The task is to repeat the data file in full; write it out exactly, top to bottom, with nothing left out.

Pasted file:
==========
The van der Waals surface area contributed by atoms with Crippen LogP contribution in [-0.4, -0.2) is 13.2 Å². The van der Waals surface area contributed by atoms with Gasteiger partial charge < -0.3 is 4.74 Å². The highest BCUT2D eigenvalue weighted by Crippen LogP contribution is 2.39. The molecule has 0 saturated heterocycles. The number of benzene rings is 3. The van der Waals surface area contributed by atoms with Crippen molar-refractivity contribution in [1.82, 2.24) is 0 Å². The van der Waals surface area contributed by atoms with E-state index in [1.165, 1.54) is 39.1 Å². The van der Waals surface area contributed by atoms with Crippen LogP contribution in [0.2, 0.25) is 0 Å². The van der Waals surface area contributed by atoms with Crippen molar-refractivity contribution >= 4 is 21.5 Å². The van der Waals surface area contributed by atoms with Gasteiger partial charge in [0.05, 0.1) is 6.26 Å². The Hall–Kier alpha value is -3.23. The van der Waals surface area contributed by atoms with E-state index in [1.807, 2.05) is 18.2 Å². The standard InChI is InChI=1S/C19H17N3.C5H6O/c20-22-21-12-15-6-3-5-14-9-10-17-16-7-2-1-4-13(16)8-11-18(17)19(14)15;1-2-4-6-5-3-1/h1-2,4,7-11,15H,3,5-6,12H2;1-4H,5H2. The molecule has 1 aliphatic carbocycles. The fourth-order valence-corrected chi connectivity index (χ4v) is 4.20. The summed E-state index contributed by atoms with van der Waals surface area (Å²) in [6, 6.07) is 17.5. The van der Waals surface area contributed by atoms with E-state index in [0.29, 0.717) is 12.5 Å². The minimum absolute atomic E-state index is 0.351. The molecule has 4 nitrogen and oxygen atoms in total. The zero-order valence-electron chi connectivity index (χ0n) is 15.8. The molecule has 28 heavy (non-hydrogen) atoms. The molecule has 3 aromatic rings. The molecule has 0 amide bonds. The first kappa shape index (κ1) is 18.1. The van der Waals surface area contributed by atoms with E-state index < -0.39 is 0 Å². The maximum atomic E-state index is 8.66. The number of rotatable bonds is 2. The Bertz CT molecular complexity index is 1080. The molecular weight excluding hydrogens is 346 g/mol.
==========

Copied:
The van der Waals surface area contributed by atoms with Crippen LogP contribution in [-0.4, -0.2) is 13.2 Å². The van der Waals surface area contributed by atoms with Gasteiger partial charge < -0.3 is 4.74 Å². The highest BCUT2D eigenvalue weighted by Crippen LogP contribution is 2.39. The molecule has 0 saturated heterocycles. The number of benzene rings is 3. The van der Waals surface area contributed by atoms with Crippen molar-refractivity contribution in [1.82, 2.24) is 0 Å². The van der Waals surface area contributed by atoms with E-state index in [1.165, 1.54) is 39.1 Å². The van der Waals surface area contributed by atoms with Crippen LogP contribution in [0.2, 0.25) is 0 Å². The van der Waals surface area contributed by atoms with Crippen molar-refractivity contribution >= 4 is 21.5 Å². The van der Waals surface area contributed by atoms with Gasteiger partial charge in [0.05, 0.1) is 6.26 Å². The Hall–Kier alpha value is -3.23. The van der Waals surface area contributed by atoms with E-state index in [1.807, 2.05) is 18.2 Å². The standard InChI is InChI=1S/C19H17N3.C5H6O/c20-22-21-12-15-6-3-5-14-9-10-17-16-7-2-1-4-13(16)8-11-18(17)19(14)15;1-2-4-6-5-3-1/h1-2,4,7-11,15H,3,5-6,12H2;1-4H,5H2. The molecule has 1 aliphatic carbocycles. The fourth-order valence-corrected chi connectivity index (χ4v) is 4.20. The summed E-state index contributed by atoms with van der Waals surface area (Å²) in [6, 6.07) is 17.5. The van der Waals surface area contributed by atoms with E-state index in [0.29, 0.717) is 12.5 Å². The minimum absolute atomic E-state index is 0.351. The molecule has 4 nitrogen and oxygen atoms in total. The zero-order valence-electron chi connectivity index (χ0n) is 15.8. The molecule has 28 heavy (non-hydrogen) atoms. The molecule has 3 aromatic rings. The molecule has 0 amide bonds. The first kappa shape index (κ1) is 18.1. The van der Waals surface area contributed by atoms with E-state index < -0.39 is 0 Å². The maximum atomic E-state index is 8.66. The number of rotatable bonds is 2. The Bertz CT molecular complexity index is 1080. The molecular weight excluding hydrogens is 346 g/mol.